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FiveSys Rootkit Exploits Microsoft-Issued Digital Signature

Microsoft revoked the signature for FiveSys, after being informed of the abuse.


A rootkit termed FiveSys can potentially avoid detection and enter Windows users' PCs by abusing a Microsoft-issued digital signature, as per the Bitdefender security experts, 

Microsoft introduced rigorous requirements for driver packages that aim to receive a WHQL (Windows Hardware Quality Labs) digital signature to prevent certain types of malicious attacks, and starting with Windows 10 build 1607, it prevents kernel-mode drivers from being loaded without such a certificate. 

Malware developers, on the other hand, seem to have discovered a way to bypass Microsoft's certification and obtain digital signatures for their rootkits, allowing them to target victims without raising suspicion. 

Microsoft confirmed in June that intruders had successfully submitted the Netfilter rootkit for certification via the Windows Hardware Compatibility Program. Now, Bitdefender's researchers warn that the FiveSys rootkit also has a Microsoft-issued digital signature, implying that this might soon become an emerging trend in which adversaries successfully verify their malicious drivers and signed by Microsoft. 

According to the researchers, FiveSys is comparable to the Undead malware that was first disclosed a few years ago. Furthermore, the rootkit, like Netfilter, is aimed towards the Chinese gaming industry. 

Bitdefender stated, “The attackers seem to originate from China and target several domestic games. We can confidently attribute this campaign to several threat actors, as their tools share the same functionality but are vastly different in implementation.” 

The rootkit directs Internet traffic to a custom proxy server using a frequently updated autoconfiguration script that comprises a list of domains/URLs. Furthermore, the rootkit can prohibit drivers from the Netfilter and fk_undead malware families from being loaded by using a list of digital signatures.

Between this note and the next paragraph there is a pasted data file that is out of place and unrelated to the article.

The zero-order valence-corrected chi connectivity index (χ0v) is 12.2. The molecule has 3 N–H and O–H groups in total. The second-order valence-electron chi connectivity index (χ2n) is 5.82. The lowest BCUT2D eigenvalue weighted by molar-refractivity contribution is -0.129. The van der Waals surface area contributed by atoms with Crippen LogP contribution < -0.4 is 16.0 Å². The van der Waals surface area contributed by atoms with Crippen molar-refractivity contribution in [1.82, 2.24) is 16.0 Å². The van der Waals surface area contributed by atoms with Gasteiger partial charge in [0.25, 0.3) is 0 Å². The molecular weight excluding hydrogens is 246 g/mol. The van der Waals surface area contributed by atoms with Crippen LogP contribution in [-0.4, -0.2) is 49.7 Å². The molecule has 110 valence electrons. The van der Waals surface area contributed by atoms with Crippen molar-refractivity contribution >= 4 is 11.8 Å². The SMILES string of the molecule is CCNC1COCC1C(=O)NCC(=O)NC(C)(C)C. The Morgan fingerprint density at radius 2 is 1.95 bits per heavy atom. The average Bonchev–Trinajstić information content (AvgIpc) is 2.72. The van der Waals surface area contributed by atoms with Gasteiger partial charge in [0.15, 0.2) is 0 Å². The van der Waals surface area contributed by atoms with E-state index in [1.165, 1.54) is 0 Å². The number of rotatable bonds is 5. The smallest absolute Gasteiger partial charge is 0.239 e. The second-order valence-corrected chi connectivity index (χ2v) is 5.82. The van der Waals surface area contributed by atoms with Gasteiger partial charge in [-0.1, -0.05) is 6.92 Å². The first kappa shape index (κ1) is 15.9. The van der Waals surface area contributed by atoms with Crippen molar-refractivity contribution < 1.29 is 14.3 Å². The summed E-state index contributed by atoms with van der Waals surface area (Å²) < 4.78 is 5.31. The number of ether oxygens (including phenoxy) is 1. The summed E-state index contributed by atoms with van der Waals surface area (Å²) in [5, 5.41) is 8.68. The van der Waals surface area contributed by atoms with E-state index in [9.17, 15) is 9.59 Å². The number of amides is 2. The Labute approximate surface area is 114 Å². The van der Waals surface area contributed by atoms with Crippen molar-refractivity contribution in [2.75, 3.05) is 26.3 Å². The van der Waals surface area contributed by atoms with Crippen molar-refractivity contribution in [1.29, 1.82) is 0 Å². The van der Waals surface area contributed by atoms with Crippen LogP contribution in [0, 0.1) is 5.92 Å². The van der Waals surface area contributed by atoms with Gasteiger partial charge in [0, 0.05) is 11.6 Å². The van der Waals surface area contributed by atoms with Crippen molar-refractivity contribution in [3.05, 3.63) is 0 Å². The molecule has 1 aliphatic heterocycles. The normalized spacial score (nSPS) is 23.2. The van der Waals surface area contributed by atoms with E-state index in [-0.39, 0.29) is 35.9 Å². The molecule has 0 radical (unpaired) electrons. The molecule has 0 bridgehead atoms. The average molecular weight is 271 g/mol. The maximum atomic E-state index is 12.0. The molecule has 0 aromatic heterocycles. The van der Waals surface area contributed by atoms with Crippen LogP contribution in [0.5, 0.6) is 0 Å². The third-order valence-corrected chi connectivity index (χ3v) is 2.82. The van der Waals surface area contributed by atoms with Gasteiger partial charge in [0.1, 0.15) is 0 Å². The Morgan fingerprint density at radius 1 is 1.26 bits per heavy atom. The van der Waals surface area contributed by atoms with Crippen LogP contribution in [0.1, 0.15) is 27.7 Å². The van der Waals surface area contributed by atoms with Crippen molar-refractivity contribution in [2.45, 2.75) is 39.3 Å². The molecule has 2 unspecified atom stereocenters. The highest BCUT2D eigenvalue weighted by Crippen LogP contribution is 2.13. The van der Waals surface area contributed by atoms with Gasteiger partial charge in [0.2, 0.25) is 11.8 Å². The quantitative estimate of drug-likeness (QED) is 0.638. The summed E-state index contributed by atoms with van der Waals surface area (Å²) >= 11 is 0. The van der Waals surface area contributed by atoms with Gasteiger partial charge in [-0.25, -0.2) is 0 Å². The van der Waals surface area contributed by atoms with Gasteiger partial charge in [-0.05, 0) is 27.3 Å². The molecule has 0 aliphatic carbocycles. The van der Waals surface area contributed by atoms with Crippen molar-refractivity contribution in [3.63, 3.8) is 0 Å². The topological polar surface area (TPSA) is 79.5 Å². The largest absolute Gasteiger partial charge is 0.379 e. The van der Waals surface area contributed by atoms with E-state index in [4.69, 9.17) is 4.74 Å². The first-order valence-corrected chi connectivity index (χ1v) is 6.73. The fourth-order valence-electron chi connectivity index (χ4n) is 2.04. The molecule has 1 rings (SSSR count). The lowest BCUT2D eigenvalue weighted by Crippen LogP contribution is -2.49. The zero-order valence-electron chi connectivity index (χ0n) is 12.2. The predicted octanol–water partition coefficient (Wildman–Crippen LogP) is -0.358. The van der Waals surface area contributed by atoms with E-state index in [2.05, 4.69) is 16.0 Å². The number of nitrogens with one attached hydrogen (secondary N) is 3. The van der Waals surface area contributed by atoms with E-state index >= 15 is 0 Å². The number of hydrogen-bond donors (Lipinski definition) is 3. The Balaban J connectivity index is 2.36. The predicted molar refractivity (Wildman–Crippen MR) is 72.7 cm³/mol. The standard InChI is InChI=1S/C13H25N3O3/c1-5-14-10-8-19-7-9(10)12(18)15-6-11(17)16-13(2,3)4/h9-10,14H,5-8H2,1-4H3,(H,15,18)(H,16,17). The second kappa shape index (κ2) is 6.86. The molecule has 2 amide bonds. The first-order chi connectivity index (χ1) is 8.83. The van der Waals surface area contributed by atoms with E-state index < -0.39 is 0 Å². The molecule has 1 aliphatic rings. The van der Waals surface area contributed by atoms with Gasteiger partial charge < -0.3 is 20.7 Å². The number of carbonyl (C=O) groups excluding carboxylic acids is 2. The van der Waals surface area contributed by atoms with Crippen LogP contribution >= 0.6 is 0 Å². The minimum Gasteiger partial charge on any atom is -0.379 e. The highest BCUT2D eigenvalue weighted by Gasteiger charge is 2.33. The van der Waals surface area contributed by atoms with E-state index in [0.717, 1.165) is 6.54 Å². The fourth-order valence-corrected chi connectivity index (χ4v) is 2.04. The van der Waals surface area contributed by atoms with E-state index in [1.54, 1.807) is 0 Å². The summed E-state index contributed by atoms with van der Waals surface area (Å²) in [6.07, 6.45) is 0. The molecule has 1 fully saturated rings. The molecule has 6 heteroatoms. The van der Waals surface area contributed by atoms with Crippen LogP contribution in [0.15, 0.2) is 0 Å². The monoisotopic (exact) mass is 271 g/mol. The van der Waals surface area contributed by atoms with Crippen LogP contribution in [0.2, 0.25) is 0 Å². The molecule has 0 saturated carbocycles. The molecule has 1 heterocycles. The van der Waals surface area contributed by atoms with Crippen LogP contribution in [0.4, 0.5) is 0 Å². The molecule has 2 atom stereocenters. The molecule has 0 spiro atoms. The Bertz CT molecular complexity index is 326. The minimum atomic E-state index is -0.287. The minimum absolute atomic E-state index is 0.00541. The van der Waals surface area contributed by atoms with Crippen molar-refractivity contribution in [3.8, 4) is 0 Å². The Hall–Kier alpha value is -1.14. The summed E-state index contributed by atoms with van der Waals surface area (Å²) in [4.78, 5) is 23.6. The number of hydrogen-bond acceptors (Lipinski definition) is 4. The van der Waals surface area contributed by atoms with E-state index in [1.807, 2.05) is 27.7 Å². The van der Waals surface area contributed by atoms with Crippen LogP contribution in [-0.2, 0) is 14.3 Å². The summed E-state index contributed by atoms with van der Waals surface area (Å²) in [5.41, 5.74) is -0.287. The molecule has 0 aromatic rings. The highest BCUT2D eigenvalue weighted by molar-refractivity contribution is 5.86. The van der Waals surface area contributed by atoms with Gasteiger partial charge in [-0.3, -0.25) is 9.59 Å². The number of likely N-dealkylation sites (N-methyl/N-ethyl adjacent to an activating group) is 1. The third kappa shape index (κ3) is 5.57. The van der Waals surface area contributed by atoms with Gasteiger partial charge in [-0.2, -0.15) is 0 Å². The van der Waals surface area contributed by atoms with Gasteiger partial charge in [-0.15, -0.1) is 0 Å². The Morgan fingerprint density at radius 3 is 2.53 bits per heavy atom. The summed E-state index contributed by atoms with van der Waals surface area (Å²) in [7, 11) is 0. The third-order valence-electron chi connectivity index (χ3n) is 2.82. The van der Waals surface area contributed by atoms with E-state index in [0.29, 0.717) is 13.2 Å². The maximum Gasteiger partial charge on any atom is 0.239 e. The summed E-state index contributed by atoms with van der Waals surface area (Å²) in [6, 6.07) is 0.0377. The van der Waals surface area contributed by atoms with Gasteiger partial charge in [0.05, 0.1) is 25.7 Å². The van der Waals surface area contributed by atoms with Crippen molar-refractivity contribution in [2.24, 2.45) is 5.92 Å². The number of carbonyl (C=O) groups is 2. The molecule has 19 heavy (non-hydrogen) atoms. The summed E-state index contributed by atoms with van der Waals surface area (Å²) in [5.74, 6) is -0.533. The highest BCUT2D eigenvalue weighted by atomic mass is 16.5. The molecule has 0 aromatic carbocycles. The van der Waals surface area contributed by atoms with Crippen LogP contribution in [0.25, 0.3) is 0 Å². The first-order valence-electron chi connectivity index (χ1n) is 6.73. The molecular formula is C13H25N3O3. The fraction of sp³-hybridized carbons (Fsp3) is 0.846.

Moreover, FiveSys offers a built-in list of 300 supposedly randomly created domains that are encrypted and are intended to circumvent possible takedown attempts. Bitdefender also claims to have discovered multiple user-mode binaries that are used to obtain and execute malicious drivers on target PCs. 

FiveSys appears to use four drivers in all, although only two of them were isolated by the security experts. After discovering the abuse, Microsoft cancelled FiveSys' signature.

While the rootkit is being used to steal login credentials from gaming accounts, it is likely that it may be utilised against other targets in the future. However, by following a few easy cybersecurity safeguards, one can prevent falling prey to such or similar assaults.

Botezatu recommended,  "In order to stay safe, we recommend that users only download software from the vendor's website or from trusted resources. Additionally, modern security solutions can help detect malware – including rootkits – and block their execution before they are able to start." 
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